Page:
In our 60th edition of the Donut Dollie Detail, Pat explains that the lure of travel prompted her to join the SRAO’s Clubmobile program, that being a California native she unexpectedly had to get snow boots when she arrived in Korea, and that the women who served in Korea were patriotic and eager to serve.
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Please meet Red Cross Donut Dollie Pat Toombs Green…
What prompted you to join the SRAO (Supplemental Recreation Activities Overseas) program and want to go to Korea?
I wanted to travel after college, and this job offered a short term commitment, even though the Peace Corps was just starting as well. I think my parents felt a little better knowing I’d have one foot on American soil on military bases supervised by the Red Cross.
When and where were you stationed in Korea? Did you go by a nickname?
I was stationed at Camp Pelham, which was First Cav Division, then ASCOM CITY (Army Support Command). I regret I don’t remember my third assignment. I tried to go on line to check out names, but often we knew the names of the military units, not the official name of the installation. I was in Korea from November, 1962 to February, 1964. My nickname was Toombsie.
What was a routine day like in Korea?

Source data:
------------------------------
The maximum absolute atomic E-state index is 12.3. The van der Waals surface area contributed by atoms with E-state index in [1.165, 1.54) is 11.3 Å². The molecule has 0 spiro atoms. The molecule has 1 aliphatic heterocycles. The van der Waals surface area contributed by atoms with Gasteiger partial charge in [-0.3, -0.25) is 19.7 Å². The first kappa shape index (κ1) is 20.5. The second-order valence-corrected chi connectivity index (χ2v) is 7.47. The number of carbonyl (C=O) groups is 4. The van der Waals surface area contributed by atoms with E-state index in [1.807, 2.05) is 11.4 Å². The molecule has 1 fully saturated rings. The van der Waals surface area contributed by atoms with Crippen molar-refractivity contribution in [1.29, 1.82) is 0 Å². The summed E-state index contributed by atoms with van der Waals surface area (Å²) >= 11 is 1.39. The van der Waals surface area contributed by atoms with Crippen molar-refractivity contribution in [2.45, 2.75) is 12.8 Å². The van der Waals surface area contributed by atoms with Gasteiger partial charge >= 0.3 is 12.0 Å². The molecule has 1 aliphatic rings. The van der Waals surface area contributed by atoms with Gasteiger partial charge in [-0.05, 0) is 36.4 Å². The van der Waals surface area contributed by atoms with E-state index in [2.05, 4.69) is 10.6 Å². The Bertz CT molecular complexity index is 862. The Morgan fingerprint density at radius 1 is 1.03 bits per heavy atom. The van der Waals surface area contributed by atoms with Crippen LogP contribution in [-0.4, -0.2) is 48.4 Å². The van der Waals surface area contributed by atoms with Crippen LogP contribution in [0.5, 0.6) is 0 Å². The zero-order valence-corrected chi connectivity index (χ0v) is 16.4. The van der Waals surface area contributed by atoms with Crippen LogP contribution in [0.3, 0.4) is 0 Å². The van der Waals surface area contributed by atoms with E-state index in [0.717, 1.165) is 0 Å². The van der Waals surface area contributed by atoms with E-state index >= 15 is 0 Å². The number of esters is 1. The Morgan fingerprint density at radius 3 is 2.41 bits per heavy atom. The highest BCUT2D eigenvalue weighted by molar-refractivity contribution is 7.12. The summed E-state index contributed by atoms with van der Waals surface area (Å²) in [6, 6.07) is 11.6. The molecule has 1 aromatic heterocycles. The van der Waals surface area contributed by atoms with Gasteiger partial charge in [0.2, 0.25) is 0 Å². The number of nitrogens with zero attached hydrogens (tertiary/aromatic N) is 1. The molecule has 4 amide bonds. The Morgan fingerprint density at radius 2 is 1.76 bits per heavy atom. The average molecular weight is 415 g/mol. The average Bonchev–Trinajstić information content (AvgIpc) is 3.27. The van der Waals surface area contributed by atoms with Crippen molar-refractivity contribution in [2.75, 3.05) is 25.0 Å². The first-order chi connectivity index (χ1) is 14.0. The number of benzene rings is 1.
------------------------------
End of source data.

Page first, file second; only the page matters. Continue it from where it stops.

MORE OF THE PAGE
Since Korea was on Armistice status, rather than active fighting, our days were fairly routine depending on the weather: developing programs, participating in events on base, going out with our programs into the various, often remote installations with our donuts, writing, reports, keeping stats, etc.
We were often flown around in small prop planes or helicopters to remote bases that would have taken too long to get to by truck or Jeep. Often the pilots were glad to fly us, since it gave them flying hours. The military provided us with fatigues, which were custom fitted by the tailors in the villages and the Red Cross patch, name tag, etc. were sewn on by them. When I first got to Korea, we were taken into the “Vill” to have snow boots custom made. I even had them in San Diego when I got back. Winter clothing was provided by military and was probably one BIG difference from Viet Nam, that and the fact that they were actually in a combat zone.
Did you ever have any “close calls” either on base or in any vehicles?
I had flown to another base TDY (Temporary Duty Assignment) and after getting off the plane, I almost walked into the still whirling propellers, but one of the Korean soldiers grabbed me.
Were you ever injured while in Korea?
What was it like to visit the soldiers in the hospitals?
I enjoyed that. ASCOM had a MASH unit, medical specialties and training for Korean medical personnel. I had been a pre-nursing major in college. It was nice to be able to help some of the injured soldiers with letters, programming to the men on the rehab unit and just talking, or rather listening. It’s no surprise that I continued working in hospitals as a Medical Social Worker until my retirement 5 years ago.